The gigatonne gap in China’s carbon dioxide inventories

Journal name:
Nature Climate Change
Year published:
Published online
Corrected online

Reliable national statistics are fundamental for climate change science as well as for global negotiations about future emission targets and the allocation of responsibilities. China, the world’s top CO2 emitter1, 2, has frequently been questioned about its data transparency and accuracy of energy and emission statistics 3, 4, 5, 6, 7. China implemented a top-down statistical system where energy statistics are compiled under the aegis of the National Bureau of Statistics (NBS) at the central government level, which oversees and coordinates the corresponding statistical departments at provincial and county levels8. The NBS publishes annually both national and provincial energy statistics. We compile the CO2 emission inventories for China and its 30 provinces for the period 1997–2010. However, CO2 emissions calculated on the basis of the two publicly available official energy data sets differ by 1.4 gigatonnes for 2010. The figure is equivalent to Japan’s annual CO2 emissions, the world’s fourth largest emitter, with 5% of the global total. Differences in reported coal consumption in coal washing and manufacturing are the main contributors to the discrepancy in official energy statistics. This paper presents an initial step to share and validate data and discuss methodologies in full transparency towards better energy and emission data for China.

At a glance


  1. The sources of China/'s CO2 emissions by fuel type during 1997-2010.
    Figure 1: The sources of China’s CO2 emissions by fuel type during 1997–2010.

    The area chart (left) illustrates the increase of CO2 emissions calculated from the national energy statistics since 1997 broken down by different fuel type. Other fuels include, for example, coke oven gas, other gas, other coking products, LPG, refinery gas and other petroleum products. The dashed line represents the aggregated CO2 emissions calculated from the provincial energy statistics 1997–2010. The column chart (right) presents the 1.4Gt emission gap in 2010 between national and provincial statistics and the pattern of different fuel types in contributing to the emission gap. For data sources, see refs 9, 24.

  2. Comparison of China/'s emission and energy statistics.
    Figure 2: Comparison of China’s emission and energy statistics.

    For data sources, see Supplementary Section S4. The starting point of all bars is ‘0’. National total and provincial summation CO2 emissions are estimated by the authors (see Methods). We select raw coal, crude oil and natural gas to illustrate the differences in China’s energy statistics. Each energy type includes the final energy consumption and energy for transformation. There are different representations of the total CO2 emissions from international statistical sources, but their emission accounting approaches are different (the full data set and explanations of data sources are available at Supplementary Section S4). The pie charts and associated percentages on the right side of the figure explain the energy consumption sectors contributing to the discrepancy in raw coal consumption between provincial and national statistics in 2010. The total gap of 747Mt was mainly caused by energy transformation and loss (56%) and final consumption sectors (44%).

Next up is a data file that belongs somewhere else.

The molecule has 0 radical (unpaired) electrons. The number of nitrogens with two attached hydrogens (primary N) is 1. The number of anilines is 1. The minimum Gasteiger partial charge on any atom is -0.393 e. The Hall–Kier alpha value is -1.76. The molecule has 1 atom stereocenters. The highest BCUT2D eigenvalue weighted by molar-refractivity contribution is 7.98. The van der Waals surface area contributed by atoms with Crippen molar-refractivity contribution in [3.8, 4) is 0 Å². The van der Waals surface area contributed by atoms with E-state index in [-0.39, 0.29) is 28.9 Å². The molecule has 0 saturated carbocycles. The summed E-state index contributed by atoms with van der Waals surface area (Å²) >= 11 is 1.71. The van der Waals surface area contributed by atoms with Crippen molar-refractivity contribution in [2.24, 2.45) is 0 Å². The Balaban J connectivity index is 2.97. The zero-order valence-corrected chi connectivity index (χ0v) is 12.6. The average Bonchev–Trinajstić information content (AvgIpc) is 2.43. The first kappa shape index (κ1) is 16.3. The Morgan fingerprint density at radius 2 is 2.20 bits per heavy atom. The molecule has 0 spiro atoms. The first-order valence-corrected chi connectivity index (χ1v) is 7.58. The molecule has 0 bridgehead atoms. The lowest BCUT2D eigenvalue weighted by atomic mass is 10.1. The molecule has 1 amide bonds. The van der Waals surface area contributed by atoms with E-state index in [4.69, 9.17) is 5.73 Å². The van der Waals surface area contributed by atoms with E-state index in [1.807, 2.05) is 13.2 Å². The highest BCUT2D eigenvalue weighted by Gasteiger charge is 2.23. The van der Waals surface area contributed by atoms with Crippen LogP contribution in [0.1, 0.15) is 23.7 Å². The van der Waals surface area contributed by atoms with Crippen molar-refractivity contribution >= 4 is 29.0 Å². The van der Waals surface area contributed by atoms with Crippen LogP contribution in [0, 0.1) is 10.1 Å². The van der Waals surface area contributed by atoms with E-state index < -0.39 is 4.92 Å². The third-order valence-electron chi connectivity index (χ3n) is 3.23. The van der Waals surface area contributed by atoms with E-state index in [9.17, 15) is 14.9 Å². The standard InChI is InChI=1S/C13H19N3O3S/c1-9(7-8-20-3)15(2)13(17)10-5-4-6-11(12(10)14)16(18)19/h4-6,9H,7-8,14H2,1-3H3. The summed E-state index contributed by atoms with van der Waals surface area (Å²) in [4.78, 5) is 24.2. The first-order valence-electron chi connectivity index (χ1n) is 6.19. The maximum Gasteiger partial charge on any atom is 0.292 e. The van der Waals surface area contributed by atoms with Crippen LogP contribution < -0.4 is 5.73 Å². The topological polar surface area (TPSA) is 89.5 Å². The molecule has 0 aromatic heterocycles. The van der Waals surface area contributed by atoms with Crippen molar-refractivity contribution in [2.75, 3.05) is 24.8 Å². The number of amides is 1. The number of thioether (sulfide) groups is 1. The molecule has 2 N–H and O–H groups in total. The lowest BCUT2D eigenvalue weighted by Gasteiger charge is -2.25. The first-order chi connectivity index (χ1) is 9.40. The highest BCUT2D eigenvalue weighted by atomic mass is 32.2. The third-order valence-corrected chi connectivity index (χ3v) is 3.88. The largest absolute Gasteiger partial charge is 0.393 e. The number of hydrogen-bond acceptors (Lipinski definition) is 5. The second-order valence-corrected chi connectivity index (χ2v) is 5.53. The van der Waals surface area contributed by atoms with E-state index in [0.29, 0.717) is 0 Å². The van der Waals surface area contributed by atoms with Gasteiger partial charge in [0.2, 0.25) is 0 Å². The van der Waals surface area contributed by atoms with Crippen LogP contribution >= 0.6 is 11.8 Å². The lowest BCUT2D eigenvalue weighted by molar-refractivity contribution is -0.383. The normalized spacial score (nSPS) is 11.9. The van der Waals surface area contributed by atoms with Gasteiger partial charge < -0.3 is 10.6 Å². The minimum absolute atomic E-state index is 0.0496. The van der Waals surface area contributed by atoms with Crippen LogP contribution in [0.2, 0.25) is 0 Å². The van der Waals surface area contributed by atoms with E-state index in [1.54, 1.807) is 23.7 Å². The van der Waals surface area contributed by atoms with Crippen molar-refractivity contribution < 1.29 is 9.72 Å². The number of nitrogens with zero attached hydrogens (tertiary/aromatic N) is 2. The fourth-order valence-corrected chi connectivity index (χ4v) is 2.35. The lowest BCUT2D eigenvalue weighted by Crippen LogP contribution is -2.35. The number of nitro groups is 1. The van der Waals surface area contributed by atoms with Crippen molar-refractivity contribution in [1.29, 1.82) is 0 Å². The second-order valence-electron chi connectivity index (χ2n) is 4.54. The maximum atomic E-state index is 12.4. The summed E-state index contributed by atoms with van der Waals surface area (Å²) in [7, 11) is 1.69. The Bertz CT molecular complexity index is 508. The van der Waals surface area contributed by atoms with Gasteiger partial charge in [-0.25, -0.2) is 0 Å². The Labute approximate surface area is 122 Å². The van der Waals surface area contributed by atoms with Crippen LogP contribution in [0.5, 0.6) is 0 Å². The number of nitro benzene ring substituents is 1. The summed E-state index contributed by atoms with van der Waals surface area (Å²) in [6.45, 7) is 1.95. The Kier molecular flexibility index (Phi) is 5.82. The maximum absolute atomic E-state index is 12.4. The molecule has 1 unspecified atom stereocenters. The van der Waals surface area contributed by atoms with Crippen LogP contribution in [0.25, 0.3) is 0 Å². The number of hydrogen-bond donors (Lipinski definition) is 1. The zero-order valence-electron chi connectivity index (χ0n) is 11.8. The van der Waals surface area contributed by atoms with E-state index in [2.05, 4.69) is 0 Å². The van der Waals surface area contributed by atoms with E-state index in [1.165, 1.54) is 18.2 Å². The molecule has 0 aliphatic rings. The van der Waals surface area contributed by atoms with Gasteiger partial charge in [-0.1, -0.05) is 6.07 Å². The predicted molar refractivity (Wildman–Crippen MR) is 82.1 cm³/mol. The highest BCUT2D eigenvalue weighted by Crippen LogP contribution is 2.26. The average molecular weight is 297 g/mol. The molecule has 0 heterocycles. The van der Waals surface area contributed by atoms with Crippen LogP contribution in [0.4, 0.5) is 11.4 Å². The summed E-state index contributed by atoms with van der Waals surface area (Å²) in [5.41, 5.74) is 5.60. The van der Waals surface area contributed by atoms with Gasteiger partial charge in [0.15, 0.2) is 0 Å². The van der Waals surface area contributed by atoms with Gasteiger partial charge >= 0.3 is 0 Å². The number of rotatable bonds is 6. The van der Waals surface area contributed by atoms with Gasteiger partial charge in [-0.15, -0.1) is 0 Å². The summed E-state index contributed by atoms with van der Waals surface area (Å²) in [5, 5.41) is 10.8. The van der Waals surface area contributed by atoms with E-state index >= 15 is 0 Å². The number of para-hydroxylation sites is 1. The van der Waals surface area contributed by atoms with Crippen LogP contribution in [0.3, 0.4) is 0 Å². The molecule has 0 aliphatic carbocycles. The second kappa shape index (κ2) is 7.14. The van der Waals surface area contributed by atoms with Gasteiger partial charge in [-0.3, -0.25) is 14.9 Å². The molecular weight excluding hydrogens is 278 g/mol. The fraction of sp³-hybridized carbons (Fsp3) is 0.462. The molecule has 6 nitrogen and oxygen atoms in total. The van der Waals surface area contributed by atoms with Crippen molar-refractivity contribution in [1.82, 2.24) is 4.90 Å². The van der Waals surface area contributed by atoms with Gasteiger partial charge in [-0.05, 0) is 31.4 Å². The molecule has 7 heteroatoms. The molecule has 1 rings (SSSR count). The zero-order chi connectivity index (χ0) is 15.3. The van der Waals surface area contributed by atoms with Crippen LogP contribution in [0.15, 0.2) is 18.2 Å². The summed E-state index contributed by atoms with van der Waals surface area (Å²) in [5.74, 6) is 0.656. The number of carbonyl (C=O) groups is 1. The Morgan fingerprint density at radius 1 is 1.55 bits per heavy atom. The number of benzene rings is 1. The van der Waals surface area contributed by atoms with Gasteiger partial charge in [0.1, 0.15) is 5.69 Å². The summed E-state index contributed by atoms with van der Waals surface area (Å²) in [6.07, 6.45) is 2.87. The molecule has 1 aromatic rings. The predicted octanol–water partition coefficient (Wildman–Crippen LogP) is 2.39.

3. Comparison of industrial outputs in physical units between China/'s national and provincial statistics in 2010.
    Figure 3: Comparison of industrial outputs in physical units between China’s national and provincial statistics in 2010.

    A positive percentage shows how much larger the provincial statistics are compared with the national statistics. Data set and data source explanation is available in Supplementary Table S2.1.

Change history

Corrected online 14 June 2012
In the version of this Letter originally published online, the affiliation for Dabo Guan, Zhu Liu and Yong Geng was incorrect. This has been corrected in all versions of the Letter.


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Author information


  1. Key Laboratory of Pollution Ecology and Environmental Engineering, Institute of Applied Ecology, Chinese Academy of Sciences, Shenyang 110016, China

    • Dabo Guan,
    • Zhu Liu &
    • Yong Geng
  2. School of Earth and Environment, University of Leeds, Leeds, LS2 9JT, UK

    • Dabo Guan
  3. St Edmund’s College, University of Cambridge, Cambridge, CB3 0BN, UK

    • Dabo Guan
  4. Graduate University of Chinese Academy of Sciences, Beijing, 100049, China

    • Zhu Liu
  5. Department of Land Economy, University of Cambridge, Cambridge, CB3 9EP, UK

    • Sören Lindner
  6. Department of Geographical Sciences, University of Maryland, College Park, Maryland 20742, USA

    • Klaus Hubacek


D.G. and Z.L. designed the research; Z.L., S.L. and D.G. compiled the data; D.G. and Z.L. performed initial analysis; all authors contributed to the results’ interpretations and writing.

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The authors declare no competing financial interests.

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